It’s the Law: My tenant does not want to pay — can I evict him?

Q: I have a tenant that stopped paying rent. He tells me I cannot just throw him out. Is he right?

A: The tenant is right. In what some call “the good old days,” landlords could just throw tenants and their possessions to the curb. That action was often accompanied by violence, personal injury and property damage.

In an effort to avoid violence and to provide a clear procedure for tenant evictions, Florida’s legislature has adopted the Florida Residential Landlord Tenant Act at Section 83.40, Florida Statutes. That act is a compromise between the landlord’s desire to get rid of a tenant immediately and the tenant’s property rights.

The first step to evicting a non-paying tenant under the Act is to provide a written demand that the tenant pay all delinquent rent within three business days or move out. The demand must calculate the amount due, calculate the date of the deadline and otherwise conform to the requirements of the statute. Demand may be mailed by mail, hand delivered to the tenant or even posted on the door if the tenant is not home when delivery is attempted. If the lease requires a different method of delivering notices, the lease requirements must be followed.

The statutory requirements are technical. Any mistake can invalidate the demand notice. A typical mistake is to include amounts due the landlord for items other than rent as part of the demand for rent (i.e. late fees or utility charges).

If the tenant does not pay the rent and does not vacate, the landlord still cannot throw the tenant out. The landlord must file an eviction suit, in which the landlord seeks possession of the property. The landlord is entitled to an expedited procedure for tenant evictions.

Instead of the usual 20 days to answer a summons, a tenant in an eviction case has only five business days. If the tenant files an answer, trial is also expedited and a trial is usually scheduled within two weeks of the tenant’s answer. Although this procedure is slower than allowing the landlord to toss the tenant to the street, it is much faster than a regular trial and it is intended to protect the tenant’s rights. After all, it is possible that the tenant has a good defense.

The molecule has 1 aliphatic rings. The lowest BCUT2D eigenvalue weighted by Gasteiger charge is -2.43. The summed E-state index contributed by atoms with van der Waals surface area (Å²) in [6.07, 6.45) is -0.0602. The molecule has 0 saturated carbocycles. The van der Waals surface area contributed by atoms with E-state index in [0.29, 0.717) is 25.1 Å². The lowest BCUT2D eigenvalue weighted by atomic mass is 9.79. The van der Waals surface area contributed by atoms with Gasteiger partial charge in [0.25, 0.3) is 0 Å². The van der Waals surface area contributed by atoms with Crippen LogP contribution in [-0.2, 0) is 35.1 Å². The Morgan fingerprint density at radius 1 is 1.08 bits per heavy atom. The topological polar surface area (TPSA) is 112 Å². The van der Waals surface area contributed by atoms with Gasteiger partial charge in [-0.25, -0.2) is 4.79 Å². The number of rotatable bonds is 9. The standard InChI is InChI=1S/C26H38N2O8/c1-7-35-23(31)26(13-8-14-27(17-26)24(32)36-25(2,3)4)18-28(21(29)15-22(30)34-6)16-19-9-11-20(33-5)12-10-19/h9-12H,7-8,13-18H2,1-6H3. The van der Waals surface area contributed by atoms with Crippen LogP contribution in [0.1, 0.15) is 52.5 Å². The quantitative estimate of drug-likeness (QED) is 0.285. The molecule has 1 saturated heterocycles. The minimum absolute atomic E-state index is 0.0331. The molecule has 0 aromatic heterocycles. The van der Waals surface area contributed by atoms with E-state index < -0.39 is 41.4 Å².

If the tenant raises any defense other than payment, the tenant must deposit all of the overdue rent and future rent as it comes due into the registry of the court. If the tenant does not deposit the rent, the tenant cannot raise any defense and the landlord will be entitled to a judgment for possession.

To ensure expedited proceeding in eviction cases, the tenant does not have to be personally served with the summons and complaint. If the Sheriff makes at least two attempts at personal service six hours apart, and the tenant is not home, the Sheriff can post the summons and complaint at a conspicuous place on the premises and that is sufficient service for an eviction action.

In contrast, the Sheriff must personally serve the tenant or someone residing at the tenant’s home that is fifteen years of age or old if money damages are sought. If money damages are sought, the tenant has twenty days to answer the complaint for money damages (i.e. unpaid rent, damage to the premises, late charges, utilities).

Once the landlord has a judgment, the tenant does not automatically move out. If the tenant does not vacate, the landlord must again resort to court. The landlord obtains a writ of possession from the Clerk of Court commanding the Sheriff to put the landlord in possession after 24 hours notice conspicuously posted on the leased premises. If the tenant still does not vacate, the Sheriff will generally accompany the landlord to the premises to forcefully evict the tenant.

Eviction does not release the landlord from requirements of the Act concerning disposition of deposit money and advance rent. The landlord must still provide the tenant with certified mail notice within 30 days of the date the tenant vacates if the landlord claims the deposit and the basis for the claim. Failure to timely serve this notice waives any claim to the deposit.

If the landlord wants to recover unpaid rent or damages to the property, a separate count must be included in the complaint and the damages claim is handled just like any other lawsuit. The tenant has twenty 20 days to serve an answer to the complaint and it is scheduled for trial just like any other trial. In this regard, damages include attorney fees. Attorney fees are not recoverable utilizing the five day summons and expedited eviction trial, but can be awarded as part of a separate claim for damages.

As you can see, the landlord tenant area is substantially a creature of statute. The applicable statutes are technical and must be followed in all respects. Even a minor violation of the technical requirements can result in a losing case. I recommend you consult with an experience attorney before proceeding against your tenant and that the attorney also review your lease document to be sure it complies with Florida law and protects you to the maximum possible extent so you can minimize problems with future tenants.

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William G. Morris is a lawyer with offices at 247 N. Collier Blvd., Marco Island. The column is not intended to be legal advice for specific circumstances. General questions can be sent by e-mail to wgmorrislaw@embarqmail.com or by fax to (239) 642-0722. Read other columns at http://www.wgmorris.com.

© 2008 marconews.com. All rights reserved. This material may not be published, broadcast, rewritten or redistributed.

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